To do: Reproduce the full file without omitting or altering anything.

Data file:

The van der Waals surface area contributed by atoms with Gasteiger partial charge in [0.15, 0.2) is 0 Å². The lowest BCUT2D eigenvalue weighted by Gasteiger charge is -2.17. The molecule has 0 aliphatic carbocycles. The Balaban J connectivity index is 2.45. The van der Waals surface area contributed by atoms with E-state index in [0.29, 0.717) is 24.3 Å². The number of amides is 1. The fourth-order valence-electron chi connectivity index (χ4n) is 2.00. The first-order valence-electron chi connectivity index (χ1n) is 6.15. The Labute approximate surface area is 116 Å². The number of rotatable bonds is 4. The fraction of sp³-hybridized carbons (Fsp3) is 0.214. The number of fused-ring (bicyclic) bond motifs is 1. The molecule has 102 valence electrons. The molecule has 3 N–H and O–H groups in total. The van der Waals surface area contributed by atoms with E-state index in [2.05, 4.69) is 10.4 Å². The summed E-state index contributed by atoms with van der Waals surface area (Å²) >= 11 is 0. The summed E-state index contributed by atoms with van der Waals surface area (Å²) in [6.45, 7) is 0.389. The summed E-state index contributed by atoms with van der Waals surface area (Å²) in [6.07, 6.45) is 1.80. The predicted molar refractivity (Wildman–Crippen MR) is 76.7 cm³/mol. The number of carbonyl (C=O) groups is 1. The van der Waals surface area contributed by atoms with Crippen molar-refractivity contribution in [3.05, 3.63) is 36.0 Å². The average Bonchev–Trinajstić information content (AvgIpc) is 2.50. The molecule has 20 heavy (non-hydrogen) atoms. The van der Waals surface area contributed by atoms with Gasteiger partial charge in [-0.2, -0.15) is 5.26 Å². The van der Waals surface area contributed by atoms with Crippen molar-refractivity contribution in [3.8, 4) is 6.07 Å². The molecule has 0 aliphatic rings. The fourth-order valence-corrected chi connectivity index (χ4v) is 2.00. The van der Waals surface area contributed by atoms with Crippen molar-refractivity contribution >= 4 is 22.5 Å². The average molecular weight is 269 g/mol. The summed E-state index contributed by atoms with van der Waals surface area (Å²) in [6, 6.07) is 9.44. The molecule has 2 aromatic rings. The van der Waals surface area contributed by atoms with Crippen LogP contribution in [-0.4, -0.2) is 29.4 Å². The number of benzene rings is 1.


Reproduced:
The van der Waals surface area contributed by atoms with Gasteiger partial charge in [0.15, 0.2) is 0 Å². The lowest BCUT2D eigenvalue weighted by Gasteiger charge is -2.17. The molecule has 0 aliphatic carbocycles. The Balaban J connectivity index is 2.45. The van der Waals surface area contributed by atoms with E-state index in [0.29, 0.717) is 24.3 Å². The number of amides is 1. The fourth-order valence-electron chi connectivity index (χ4n) is 2.00. The first-order valence-electron chi connectivity index (χ1n) is 6.15. The Labute approximate surface area is 116 Å². The number of rotatable bonds is 4. The fraction of sp³-hybridized carbons (Fsp3) is 0.214. The number of fused-ring (bicyclic) bond motifs is 1. The molecule has 102 valence electrons. The molecule has 3 N–H and O–H groups in total. The van der Waals surface area contributed by atoms with E-state index in [2.05, 4.69) is 10.4 Å². The summed E-state index contributed by atoms with van der Waals surface area (Å²) >= 11 is 0. The summed E-state index contributed by atoms with van der Waals surface area (Å²) in [6.45, 7) is 0.389. The summed E-state index contributed by atoms with van der Waals surface area (Å²) in [6.07, 6.45) is 1.80. The predicted molar refractivity (Wildman–Crippen MR) is 76.7 cm³/mol. The number of carbonyl (C=O) groups is 1. The van der Waals surface area contributed by atoms with Crippen molar-refractivity contribution in [3.05, 3.63) is 36.0 Å². The average Bonchev–Trinajstić information content (AvgIpc) is 2.50. The molecule has 20 heavy (non-hydrogen) atoms. The van der Waals surface area contributed by atoms with Gasteiger partial charge in [-0.2, -0.15) is 5.26 Å². The van der Waals surface area contributed by atoms with Crippen molar-refractivity contribution in [3.8, 4) is 6.07 Å². The molecule has 0 aliphatic rings. The fourth-order valence-corrected chi connectivity index (χ4v) is 2.00. The van der Waals surface area contributed by atoms with Crippen molar-refractivity contribution >= 4 is 22.5 Å². The average molecular weight is 269 g/mol. The summed E-state index contributed by atoms with van der Waals surface area (Å²) in [6, 6.07) is 9.44. The molecule has 2 aromatic rings. The van der Waals surface area contributed by atoms with Crippen LogP contribution in [-0.4, -0.2) is 29.4 Å². The number of benzene rings is 1.